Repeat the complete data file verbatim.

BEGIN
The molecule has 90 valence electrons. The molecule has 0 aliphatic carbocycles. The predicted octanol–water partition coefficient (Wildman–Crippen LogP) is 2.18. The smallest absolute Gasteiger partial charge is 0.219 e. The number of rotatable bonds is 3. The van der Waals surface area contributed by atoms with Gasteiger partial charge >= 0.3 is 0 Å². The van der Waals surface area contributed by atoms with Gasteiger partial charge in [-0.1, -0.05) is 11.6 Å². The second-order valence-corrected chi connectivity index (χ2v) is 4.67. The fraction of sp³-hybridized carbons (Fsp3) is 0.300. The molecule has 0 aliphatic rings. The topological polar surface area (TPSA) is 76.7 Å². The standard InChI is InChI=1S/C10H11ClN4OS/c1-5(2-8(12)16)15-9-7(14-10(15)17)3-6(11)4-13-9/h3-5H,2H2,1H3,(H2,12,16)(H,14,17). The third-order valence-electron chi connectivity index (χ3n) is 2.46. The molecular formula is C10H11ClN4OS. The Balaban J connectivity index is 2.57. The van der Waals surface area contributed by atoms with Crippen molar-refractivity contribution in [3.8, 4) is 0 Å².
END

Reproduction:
The molecule has 90 valence electrons. The molecule has 0 aliphatic carbocycles. The predicted octanol–water partition coefficient (Wildman–Crippen LogP) is 2.18. The smallest absolute Gasteiger partial charge is 0.219 e. The number of rotatable bonds is 3. The van der Waals surface area contributed by atoms with Gasteiger partial charge >= 0.3 is 0 Å². The van der Waals surface area contributed by atoms with Gasteiger partial charge in [-0.1, -0.05) is 11.6 Å². The second-order valence-corrected chi connectivity index (χ2v) is 4.67. The fraction of sp³-hybridized carbons (Fsp3) is 0.300. The molecule has 0 aliphatic rings. The topological polar surface area (TPSA) is 76.7 Å². The standard InChI is InChI=1S/C10H11ClN4OS/c1-5(2-8(12)16)15-9-7(14-10(15)17)3-6(11)4-13-9/h3-5H,2H2,1H3,(H2,12,16)(H,14,17). The third-order valence-electron chi connectivity index (χ3n) is 2.46. The molecular formula is C10H11ClN4OS. The Balaban J connectivity index is 2.57. The van der Waals surface area contributed by atoms with Crippen molar-refractivity contribution in [3.8, 4) is 0 Å².